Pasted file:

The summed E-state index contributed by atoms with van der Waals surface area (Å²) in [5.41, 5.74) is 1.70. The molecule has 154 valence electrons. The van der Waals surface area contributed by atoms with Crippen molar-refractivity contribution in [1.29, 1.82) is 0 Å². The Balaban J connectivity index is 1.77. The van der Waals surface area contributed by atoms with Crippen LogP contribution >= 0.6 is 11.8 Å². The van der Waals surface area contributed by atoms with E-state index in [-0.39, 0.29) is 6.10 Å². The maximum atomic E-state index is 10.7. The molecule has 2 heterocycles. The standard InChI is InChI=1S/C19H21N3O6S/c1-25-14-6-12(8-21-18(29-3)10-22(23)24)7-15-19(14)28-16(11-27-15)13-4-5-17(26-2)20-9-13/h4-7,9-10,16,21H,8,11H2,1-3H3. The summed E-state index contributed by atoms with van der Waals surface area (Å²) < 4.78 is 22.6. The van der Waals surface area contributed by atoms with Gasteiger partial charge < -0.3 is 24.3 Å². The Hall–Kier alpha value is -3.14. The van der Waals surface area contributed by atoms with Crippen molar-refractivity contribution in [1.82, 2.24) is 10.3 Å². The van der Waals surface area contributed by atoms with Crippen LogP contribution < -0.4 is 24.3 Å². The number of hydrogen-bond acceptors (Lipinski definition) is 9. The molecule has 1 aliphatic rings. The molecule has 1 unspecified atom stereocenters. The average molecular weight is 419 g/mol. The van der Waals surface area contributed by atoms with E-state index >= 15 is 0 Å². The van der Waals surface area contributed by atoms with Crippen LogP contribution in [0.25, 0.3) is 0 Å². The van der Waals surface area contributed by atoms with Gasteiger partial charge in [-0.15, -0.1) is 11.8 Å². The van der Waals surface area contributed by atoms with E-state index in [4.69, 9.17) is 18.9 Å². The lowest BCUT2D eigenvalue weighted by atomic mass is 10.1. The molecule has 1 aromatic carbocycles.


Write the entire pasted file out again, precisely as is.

The summed E-state index contributed by atoms with van der Waals surface area (Å²) in [5.41, 5.74) is 1.70. The molecule has 154 valence electrons. The van der Waals surface area contributed by atoms with Crippen molar-refractivity contribution in [1.29, 1.82) is 0 Å². The Balaban J connectivity index is 1.77. The van der Waals surface area contributed by atoms with Crippen LogP contribution >= 0.6 is 11.8 Å². The van der Waals surface area contributed by atoms with E-state index in [-0.39, 0.29) is 6.10 Å². The maximum atomic E-state index is 10.7. The molecule has 2 heterocycles. The standard InChI is InChI=1S/C19H21N3O6S/c1-25-14-6-12(8-21-18(29-3)10-22(23)24)7-15-19(14)28-16(11-27-15)13-4-5-17(26-2)20-9-13/h4-7,9-10,16,21H,8,11H2,1-3H3. The summed E-state index contributed by atoms with van der Waals surface area (Å²) < 4.78 is 22.6. The van der Waals surface area contributed by atoms with Gasteiger partial charge < -0.3 is 24.3 Å². The Hall–Kier alpha value is -3.14. The van der Waals surface area contributed by atoms with Crippen molar-refractivity contribution in [1.82, 2.24) is 10.3 Å². The van der Waals surface area contributed by atoms with Crippen LogP contribution < -0.4 is 24.3 Å². The number of hydrogen-bond acceptors (Lipinski definition) is 9. The molecule has 1 aliphatic rings. The molecule has 1 unspecified atom stereocenters. The average molecular weight is 419 g/mol. The van der Waals surface area contributed by atoms with E-state index >= 15 is 0 Å². The van der Waals surface area contributed by atoms with Crippen LogP contribution in [0.25, 0.3) is 0 Å². The van der Waals surface area contributed by atoms with Gasteiger partial charge in [-0.15, -0.1) is 11.8 Å². The van der Waals surface area contributed by atoms with E-state index in [4.69, 9.17) is 18.9 Å². The lowest BCUT2D eigenvalue weighted by atomic mass is 10.1. The molecule has 1 aromatic carbocycles.